SKAT, CATBOAT, 12' X 5-1/2', 250 POUNDS
Long time readers may recall this design
as being in the prototypes section a while back. One was
being built and nearly completed when the builder had
to put it aside to work on some realities of life, something
that happens to all of us from time to time. But another
prototype was soon underway.
Skat is a small traditional looking
catboat based on a similar boat in HOW TO BUILD SMALL
BOATS by Edson Schock. My copy is undated but the style
of the boats suggests to me that it was written in the
1950's. The book's hulls are plywood but none are done
"instant" style. I admire Schock's designs for
their simple good looks and wholesomeness. Skat is like
the little catboat in that book but is a taped seam instant
boat with a gaff rig and kick up rudder replacing the
original's Marconi rig and barndoor rudder.
I think a shallow V bottom like this
one can outperform a flattie. If sailed flat this hull
will have no chines in the water while the flattie will
have two. When heeled the V hull will have only one chine
in the water while the flattie may have two. If the flattie
is heeled so one chine is "flying" the flattie
may match the V. This shape was once quite popular because
it worked so well with flat panels, the Lightening, Y
Flyer, and Wind Mill coming to mind.
The 81 square foot gaff sail works with
a 14 foot long mast which should make for better trailering
than the original 21 foot mast. I kept the centerboard
layout and I think this is just one of two boats I've
drawn that had a centerboard. A leeboard won't work with
this traditional shape. For a leeboard to work here the
entire rig would have to be shifted aft at least a foot.
Construction of Skat calls
for three sheets of 1/4" plywood and four sheets
of 3/8" plywood. No jigs or lofting required.
The prototype Skat was built by Tidmarsh
Major in Georgia. He took his time and did a great job
including making wonderful details that I never show in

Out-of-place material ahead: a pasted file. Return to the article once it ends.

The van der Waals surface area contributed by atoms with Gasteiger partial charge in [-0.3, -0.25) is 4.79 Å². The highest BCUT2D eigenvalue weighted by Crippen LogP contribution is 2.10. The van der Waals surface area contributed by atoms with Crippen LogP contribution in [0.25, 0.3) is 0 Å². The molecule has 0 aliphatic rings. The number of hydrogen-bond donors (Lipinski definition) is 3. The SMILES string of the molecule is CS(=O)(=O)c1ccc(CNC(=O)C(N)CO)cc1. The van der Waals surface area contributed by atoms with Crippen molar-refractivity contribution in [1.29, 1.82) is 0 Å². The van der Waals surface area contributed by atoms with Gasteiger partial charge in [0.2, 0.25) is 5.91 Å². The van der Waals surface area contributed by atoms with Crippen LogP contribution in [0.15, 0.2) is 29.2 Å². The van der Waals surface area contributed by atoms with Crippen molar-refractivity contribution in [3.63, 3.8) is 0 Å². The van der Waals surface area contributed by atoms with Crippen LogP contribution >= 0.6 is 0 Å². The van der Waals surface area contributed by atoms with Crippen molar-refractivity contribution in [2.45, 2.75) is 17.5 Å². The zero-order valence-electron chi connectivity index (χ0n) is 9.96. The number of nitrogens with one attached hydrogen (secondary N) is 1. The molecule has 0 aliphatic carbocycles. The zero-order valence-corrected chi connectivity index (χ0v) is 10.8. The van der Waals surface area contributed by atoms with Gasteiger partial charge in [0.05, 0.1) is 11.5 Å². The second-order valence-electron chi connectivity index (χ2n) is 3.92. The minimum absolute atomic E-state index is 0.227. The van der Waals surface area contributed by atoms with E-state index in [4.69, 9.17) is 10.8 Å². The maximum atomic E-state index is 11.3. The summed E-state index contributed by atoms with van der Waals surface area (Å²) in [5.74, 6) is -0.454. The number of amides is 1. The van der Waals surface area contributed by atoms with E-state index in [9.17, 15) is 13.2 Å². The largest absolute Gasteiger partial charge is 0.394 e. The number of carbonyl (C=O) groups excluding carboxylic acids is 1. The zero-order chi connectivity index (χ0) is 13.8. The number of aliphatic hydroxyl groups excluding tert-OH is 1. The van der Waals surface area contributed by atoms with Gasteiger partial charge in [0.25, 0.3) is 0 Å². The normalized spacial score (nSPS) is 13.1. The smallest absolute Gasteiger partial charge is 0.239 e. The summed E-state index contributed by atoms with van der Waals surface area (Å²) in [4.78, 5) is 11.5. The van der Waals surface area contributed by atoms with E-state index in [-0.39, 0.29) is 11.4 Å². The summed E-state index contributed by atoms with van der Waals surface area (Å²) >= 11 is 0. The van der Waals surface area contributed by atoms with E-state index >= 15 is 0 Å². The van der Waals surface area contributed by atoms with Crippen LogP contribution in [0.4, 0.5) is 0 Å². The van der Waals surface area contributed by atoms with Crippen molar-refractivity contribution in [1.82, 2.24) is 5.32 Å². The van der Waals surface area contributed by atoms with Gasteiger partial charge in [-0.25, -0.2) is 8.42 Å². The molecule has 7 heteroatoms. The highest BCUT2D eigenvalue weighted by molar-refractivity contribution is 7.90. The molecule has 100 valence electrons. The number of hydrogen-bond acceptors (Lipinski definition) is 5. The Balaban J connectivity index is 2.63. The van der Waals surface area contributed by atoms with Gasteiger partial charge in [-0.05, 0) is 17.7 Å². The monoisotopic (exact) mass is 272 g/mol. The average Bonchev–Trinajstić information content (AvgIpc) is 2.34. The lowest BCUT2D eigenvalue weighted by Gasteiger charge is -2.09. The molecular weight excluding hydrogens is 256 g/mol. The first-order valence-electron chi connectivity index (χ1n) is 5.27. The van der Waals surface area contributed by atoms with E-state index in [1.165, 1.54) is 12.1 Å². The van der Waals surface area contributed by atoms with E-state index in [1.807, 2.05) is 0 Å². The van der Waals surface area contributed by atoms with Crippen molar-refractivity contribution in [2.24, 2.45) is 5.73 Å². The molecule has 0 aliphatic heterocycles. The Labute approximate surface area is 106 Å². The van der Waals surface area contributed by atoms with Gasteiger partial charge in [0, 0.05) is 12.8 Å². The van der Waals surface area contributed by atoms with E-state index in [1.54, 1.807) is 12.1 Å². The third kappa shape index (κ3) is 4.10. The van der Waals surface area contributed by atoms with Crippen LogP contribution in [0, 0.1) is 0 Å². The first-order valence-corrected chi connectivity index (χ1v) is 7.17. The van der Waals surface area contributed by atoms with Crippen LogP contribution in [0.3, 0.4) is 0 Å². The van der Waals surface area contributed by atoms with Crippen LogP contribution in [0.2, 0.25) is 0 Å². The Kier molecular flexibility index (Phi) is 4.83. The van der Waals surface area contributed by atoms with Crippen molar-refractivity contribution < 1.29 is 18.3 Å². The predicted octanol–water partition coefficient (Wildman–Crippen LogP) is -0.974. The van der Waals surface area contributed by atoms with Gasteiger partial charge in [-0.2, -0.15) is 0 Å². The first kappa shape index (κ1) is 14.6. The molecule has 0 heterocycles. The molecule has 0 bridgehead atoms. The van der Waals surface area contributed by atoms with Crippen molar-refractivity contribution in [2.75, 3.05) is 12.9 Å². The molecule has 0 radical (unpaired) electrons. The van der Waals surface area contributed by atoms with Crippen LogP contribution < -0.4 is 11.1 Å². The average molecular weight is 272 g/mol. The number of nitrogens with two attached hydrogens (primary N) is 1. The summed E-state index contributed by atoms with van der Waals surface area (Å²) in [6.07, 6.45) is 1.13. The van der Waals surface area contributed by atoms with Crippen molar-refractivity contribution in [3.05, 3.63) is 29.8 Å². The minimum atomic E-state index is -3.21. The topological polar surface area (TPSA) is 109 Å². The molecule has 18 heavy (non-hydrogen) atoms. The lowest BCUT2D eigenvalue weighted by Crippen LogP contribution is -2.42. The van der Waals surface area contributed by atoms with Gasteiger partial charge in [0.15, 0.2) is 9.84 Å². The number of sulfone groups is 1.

the plans. You can see it is a 12' boat that will handle
two full grown men. Here is a letter I got recently from
I'm just back from a week at the Gulf of Mexico
sailing Skat, and she performed beautifully. I took
my stepfather out for a couple of long sails and he
was thoroughly impressed with how well she sailed.
We launched at Fort Morgan Marina on Mobile Bay
and sailed to the mouth of the bay. The Marina is a
mile and a half or so from the fort, so it was probably
two and half miles or so to the point. We sailed upwind
through about a 1 foot chop. It was a little bit wet,
but Skat made good progress in the brisk breeze.
At the mouth of the Bay, we headed out into the
Gulf with the ebb tide. There were some pretty good
sized waves (2 feet or so) coming from several directions
as we exited the Bay and the ebb tide met the current
along the beach, combined with the wakes of all the
fishing boats coming and going. Skat sailed happily
through it all.
After that, it was about a 7 mile run downwind
to the house we were staying at through 2 foot swells.
Along the way we saw a large pod of dolphins (10 to
15) who swam within yards of the boat. In total, we
made about 10 miles in just over 2 and a half hours.
All week, we kept the boat pulled up on the sand,
and went out daily. We saw dolphins every day, and at
one point had 3 adults and one child out for a short
sail. Winds were light, but Skat moved gently along
One afternoon I was out in about a 2 foot chop.
Skat would make some progress to windward, but not much--the
chop pushed us back nearly as much as the sail pushed
At the end of the week, we sailed back around the
point to the boat ramp at Fort Morgan to take out. The
final cruise was a good bit longer than the first, however.
We had a favorable breeze to begin with, and for the
first 2 miles had an easy beam reach. Then the wind
died for about an hour. There wasn't a ripple to be
seen. Once the wind picked up, it was a light breeze
from the west, exactly the driection we were headed.
For most of the trip, we beat to windward in about a
5 knot breeze, then headed into the bay with the tide,
again through 2-foot seas, and finally made the boat
ramp just before dark, for a trip of about 5 and a half